A reduction in the atmospheric pressure in the inner space of the enclosure 12, namely of the inner space of the casing 55, results in a reduction in the air density of the inner space of the casing 55. This causes a reduction in the intensity of the transmitted acoustic wave. On the other hand, an increase in the atmospheric pressure in the inner space of the casing 55 results in an increase in the air density of the inner space of the casing 55. This causes a gain in the intensity of the transmitted acoustic wave. The intensity of the acoustic wave can thus be utilized to measure the atmospheric pressure inside the enclosure 12 as described later in detail.

A controlling section 68 is connected to the band-pass filter 66. The controlling section 68 receives the alternating voltage from the band-pass filter 66. The controlling section 68 is also connected to the aforementioned motor controlling section 65. The controlling section 68 is designed to notify the motor controlling section 65 of the revolution speed of the spindle motor 15. A memory 69 is connected to the controlling section 68. A non-volatile memory is employed as the memory 69. A predetermined table 71 is stored in the memory 69. The table 71 is utilized to specify the relationship between the intensity of the acoustic wave received at the microphone 56 and the atmospheric pressure. The table 71 is established for each revolution speed of the spindle motor 15.

FIG. 8 is a graph representing the table 71 according to a specific embodiment. The y-axis of the graph denotes the amplitude [Vp−p] of the alternating voltage taken out from the microphone 56. An actual measurement is conducted to reveal the relationship between the amplitude of the alternating voltage and the atmospheric pressure as depicted in the graph. The measurement may be carried out at the time of shipment of the hard disk drive 11 from a factory, for example. It should be noted that the measurement may not be limited within a range of the atmospheric pressure smaller than 100 [kPa]. The controlling section 68 refers to the table 71 so as to measure the level of the atmospheric pressure based on the alternating voltage output from the microphone 56 and the revolution speed output from the motor controlling section 65.

A heater controlling section 72 is connected to the heater 51 of the flying head slider 22. The heater controlling section 72 is designed to supply a predetermined amount of electric power to the heater 51. The heater 51 generates heat in response to the supply of electric power. The temperature of the heater 51 depends upon the amount of the electric power. Specifically, the amount of the protrusion is controlled by adjusting the amount of the electric power. The flying height FH of the electromagnetic transducer 37 is in this manner controlled. A flying height setting section 73 is connected to the heater controlling section 72. The flying height setting section 73 is designed to notify the heater controlling section 72 of the amount of the electric power. The heater controlling section 72 supplies the notified amount of electric power to the heater 51 in accordance with the instructions from the flying height setting section 73. It should be noted that a so-called zero calibration may be executed to specify the amount of electric power.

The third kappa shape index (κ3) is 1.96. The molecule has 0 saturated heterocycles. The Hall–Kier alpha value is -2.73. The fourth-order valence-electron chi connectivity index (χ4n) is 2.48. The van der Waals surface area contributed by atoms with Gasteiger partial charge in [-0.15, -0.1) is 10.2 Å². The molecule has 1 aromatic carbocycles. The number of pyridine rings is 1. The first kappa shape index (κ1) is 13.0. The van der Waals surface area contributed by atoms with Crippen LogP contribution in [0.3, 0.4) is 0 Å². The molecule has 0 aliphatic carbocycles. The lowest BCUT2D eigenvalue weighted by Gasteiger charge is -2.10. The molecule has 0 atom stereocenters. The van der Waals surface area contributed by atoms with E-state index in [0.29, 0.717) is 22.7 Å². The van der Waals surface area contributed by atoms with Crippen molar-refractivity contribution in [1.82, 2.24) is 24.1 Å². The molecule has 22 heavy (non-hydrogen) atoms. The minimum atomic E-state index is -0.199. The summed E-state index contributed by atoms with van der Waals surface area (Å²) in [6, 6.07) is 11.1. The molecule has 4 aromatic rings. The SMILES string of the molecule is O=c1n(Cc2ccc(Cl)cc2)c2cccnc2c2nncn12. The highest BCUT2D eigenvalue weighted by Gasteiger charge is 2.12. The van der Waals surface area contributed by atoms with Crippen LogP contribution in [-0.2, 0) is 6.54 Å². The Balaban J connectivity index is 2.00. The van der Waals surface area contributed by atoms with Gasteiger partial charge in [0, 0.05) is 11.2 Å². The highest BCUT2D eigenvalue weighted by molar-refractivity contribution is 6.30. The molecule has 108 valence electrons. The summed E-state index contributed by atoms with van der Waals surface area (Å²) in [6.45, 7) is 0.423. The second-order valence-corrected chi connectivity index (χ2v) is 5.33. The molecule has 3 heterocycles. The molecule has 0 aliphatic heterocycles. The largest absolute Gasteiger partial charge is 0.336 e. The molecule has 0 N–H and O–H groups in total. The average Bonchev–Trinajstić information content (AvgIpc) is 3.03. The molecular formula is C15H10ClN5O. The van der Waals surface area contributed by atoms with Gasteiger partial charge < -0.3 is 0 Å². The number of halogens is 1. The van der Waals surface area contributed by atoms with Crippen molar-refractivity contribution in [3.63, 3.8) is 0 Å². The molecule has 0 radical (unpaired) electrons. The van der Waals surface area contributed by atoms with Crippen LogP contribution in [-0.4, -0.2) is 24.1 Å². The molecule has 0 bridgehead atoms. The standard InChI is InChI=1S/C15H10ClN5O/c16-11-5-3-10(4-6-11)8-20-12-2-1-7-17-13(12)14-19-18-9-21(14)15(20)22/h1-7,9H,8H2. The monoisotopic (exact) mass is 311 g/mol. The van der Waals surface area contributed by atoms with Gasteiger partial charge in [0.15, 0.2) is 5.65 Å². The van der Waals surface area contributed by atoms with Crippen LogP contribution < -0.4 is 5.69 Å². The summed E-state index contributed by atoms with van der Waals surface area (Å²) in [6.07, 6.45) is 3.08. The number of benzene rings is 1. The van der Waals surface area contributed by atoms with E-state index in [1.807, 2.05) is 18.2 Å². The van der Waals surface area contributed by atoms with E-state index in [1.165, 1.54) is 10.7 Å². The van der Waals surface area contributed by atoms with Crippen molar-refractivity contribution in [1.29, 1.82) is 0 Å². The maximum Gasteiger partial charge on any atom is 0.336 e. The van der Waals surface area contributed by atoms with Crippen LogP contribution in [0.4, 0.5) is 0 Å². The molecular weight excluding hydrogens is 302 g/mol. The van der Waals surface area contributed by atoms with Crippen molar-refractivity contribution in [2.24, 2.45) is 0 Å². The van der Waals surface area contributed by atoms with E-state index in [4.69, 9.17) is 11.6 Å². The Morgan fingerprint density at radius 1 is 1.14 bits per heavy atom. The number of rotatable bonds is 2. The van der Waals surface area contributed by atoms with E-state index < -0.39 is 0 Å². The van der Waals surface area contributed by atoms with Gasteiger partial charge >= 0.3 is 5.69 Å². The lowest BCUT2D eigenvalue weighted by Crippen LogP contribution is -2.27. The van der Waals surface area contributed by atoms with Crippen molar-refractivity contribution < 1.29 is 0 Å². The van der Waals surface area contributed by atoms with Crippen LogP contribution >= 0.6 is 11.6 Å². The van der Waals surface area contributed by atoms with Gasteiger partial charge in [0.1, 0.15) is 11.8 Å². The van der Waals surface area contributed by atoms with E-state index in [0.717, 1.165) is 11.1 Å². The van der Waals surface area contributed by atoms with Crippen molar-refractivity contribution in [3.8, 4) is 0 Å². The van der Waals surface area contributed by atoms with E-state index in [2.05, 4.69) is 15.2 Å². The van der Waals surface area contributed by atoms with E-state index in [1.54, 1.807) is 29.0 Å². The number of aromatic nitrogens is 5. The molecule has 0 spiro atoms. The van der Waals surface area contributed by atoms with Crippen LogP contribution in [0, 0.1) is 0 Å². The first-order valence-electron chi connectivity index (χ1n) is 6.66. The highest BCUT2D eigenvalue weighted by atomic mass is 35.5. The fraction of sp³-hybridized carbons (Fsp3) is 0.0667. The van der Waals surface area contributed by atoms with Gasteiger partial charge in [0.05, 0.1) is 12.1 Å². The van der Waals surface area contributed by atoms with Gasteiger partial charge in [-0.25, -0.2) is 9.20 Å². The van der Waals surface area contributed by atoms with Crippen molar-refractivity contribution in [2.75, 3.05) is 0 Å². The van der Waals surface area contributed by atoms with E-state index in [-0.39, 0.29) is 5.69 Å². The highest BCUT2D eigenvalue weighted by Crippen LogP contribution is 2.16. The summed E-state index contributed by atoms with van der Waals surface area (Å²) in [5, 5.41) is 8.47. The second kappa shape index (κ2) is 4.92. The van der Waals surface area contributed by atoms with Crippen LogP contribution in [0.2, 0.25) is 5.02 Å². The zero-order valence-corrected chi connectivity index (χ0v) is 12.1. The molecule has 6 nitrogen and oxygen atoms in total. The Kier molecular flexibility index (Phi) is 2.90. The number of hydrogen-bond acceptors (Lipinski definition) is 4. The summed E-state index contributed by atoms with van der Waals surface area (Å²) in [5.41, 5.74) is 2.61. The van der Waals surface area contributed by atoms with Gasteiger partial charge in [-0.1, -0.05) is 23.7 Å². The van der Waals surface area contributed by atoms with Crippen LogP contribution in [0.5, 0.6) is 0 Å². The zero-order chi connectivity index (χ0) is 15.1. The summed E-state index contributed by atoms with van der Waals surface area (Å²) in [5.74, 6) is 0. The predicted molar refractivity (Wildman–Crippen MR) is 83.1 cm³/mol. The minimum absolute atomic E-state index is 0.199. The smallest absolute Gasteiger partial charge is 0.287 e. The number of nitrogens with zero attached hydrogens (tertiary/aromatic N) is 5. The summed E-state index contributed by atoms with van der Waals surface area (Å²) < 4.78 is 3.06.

A flying height variation calculating section 74 is connected to the aforementioned controlling section 68. The controlling section 68 is designed to notify the flying height variation calculating section 74 of the specified atmospheric pressure. The flying height variation calculating section 74 is designed to calculate a variation in the flying height FH of the electromagnetic transducer 37 based on the notified atmospheric pressure. The flying height variation calculating section 74 may refer to the relationship between the atmospheric pressure and a variation in the flying height FH. The relationship may be figured out beforehand based on an actual measurement, a computer simulation, or the like. The relationship may be stored in a memory, not depicted, in the hard disk drive 11. The calculated variation of the flying height FH is notified to the heater controlling section 72. The heater controlling section 72 adjusts the amount of the electric power supplied from the flying height setting section 73 in accordance with the calculated variation.

When the atmospheric pressure drops, for example, the air density decreases. The flying head slider 22 thus suffers from a reduction in the positive pressure acting on the flying head slider 22. This results in a reduction in the flying height FH of the electromagnetic transducer 37. The heater controlling section 72 correspondingly reduces the amount of the electric power supplied to the heater 51. The protrusion amount is thus reduced. When the atmospheric pressure increases, the air density increases. The flying head slider 22 thus suffers from an increase in the positive pressure acting on the flying head slider 22. This results in an increase in the flying height FH of the electromagnetic transducer 37. The heater controlling section 72 correspondingly increases the amount of the electric power supplied to the heater 51. The protrusion amount thus increases. In this manner, the flying height FH of the electromagnetic transducer 37 is kept constant irrespective of a variation in the atmospheric pressure.